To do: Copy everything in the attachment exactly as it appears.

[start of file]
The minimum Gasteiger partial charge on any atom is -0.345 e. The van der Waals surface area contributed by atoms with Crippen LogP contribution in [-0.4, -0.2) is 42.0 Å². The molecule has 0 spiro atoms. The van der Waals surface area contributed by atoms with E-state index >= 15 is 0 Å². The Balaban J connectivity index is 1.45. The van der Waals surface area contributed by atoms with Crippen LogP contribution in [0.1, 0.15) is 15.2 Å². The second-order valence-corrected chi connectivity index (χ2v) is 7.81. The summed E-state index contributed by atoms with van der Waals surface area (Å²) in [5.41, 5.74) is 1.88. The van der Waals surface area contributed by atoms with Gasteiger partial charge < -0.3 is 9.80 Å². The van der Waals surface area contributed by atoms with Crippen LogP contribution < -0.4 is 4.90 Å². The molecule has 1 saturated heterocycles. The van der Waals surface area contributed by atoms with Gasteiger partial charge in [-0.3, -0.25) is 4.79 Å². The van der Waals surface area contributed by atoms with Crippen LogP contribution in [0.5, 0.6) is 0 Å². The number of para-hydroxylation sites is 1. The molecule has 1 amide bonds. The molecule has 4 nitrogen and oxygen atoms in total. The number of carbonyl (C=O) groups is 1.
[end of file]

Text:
The minimum Gasteiger partial charge on any atom is -0.345 e. The van der Waals surface area contributed by atoms with Crippen LogP contribution in [-0.4, -0.2) is 42.0 Å². The molecule has 0 spiro atoms. The van der Waals surface area contributed by atoms with E-state index >= 15 is 0 Å². The Balaban J connectivity index is 1.45. The van der Waals surface area contributed by atoms with Crippen LogP contribution in [0.1, 0.15) is 15.2 Å². The second-order valence-corrected chi connectivity index (χ2v) is 7.81. The summed E-state index contributed by atoms with van der Waals surface area (Å²) in [5.41, 5.74) is 1.88. The van der Waals surface area contributed by atoms with Gasteiger partial charge < -0.3 is 9.80 Å². The van der Waals surface area contributed by atoms with Crippen LogP contribution < -0.4 is 4.90 Å². The molecule has 1 saturated heterocycles. The van der Waals surface area contributed by atoms with Gasteiger partial charge in [-0.3, -0.25) is 4.79 Å². The van der Waals surface area contributed by atoms with Crippen LogP contribution in [0.5, 0.6) is 0 Å². The number of para-hydroxylation sites is 1. The molecule has 1 amide bonds. The molecule has 4 nitrogen and oxygen atoms in total. The number of carbonyl (C=O) groups is 1.